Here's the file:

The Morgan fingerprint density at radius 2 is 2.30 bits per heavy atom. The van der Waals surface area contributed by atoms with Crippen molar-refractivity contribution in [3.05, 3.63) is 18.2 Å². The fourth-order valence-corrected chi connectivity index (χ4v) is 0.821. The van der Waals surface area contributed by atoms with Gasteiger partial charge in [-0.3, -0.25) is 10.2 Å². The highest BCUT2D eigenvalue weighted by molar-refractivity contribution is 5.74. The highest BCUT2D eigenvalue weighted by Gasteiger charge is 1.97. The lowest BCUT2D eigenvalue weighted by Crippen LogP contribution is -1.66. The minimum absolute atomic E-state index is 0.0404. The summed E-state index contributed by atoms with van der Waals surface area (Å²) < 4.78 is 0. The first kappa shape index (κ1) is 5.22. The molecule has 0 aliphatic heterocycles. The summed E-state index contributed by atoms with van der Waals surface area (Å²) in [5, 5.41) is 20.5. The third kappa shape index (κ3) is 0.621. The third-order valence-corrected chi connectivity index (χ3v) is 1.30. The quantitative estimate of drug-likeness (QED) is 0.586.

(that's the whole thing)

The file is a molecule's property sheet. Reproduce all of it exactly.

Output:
The Morgan fingerprint density at radius 2 is 2.30 bits per heavy atom. The van der Waals surface area contributed by atoms with Crippen molar-refractivity contribution in [3.05, 3.63) is 18.2 Å². The fourth-order valence-corrected chi connectivity index (χ4v) is 0.821. The van der Waals surface area contributed by atoms with Gasteiger partial charge in [-0.3, -0.25) is 10.2 Å². The highest BCUT2D eigenvalue weighted by molar-refractivity contribution is 5.74. The highest BCUT2D eigenvalue weighted by Gasteiger charge is 1.97. The lowest BCUT2D eigenvalue weighted by Crippen LogP contribution is -1.66. The minimum absolute atomic E-state index is 0.0404. The summed E-state index contributed by atoms with van der Waals surface area (Å²) < 4.78 is 0. The first kappa shape index (κ1) is 5.22. The molecule has 0 aliphatic heterocycles. The summed E-state index contributed by atoms with van der Waals surface area (Å²) in [5, 5.41) is 20.5. The third kappa shape index (κ3) is 0.621. The third-order valence-corrected chi connectivity index (χ3v) is 1.30. The quantitative estimate of drug-likeness (QED) is 0.586.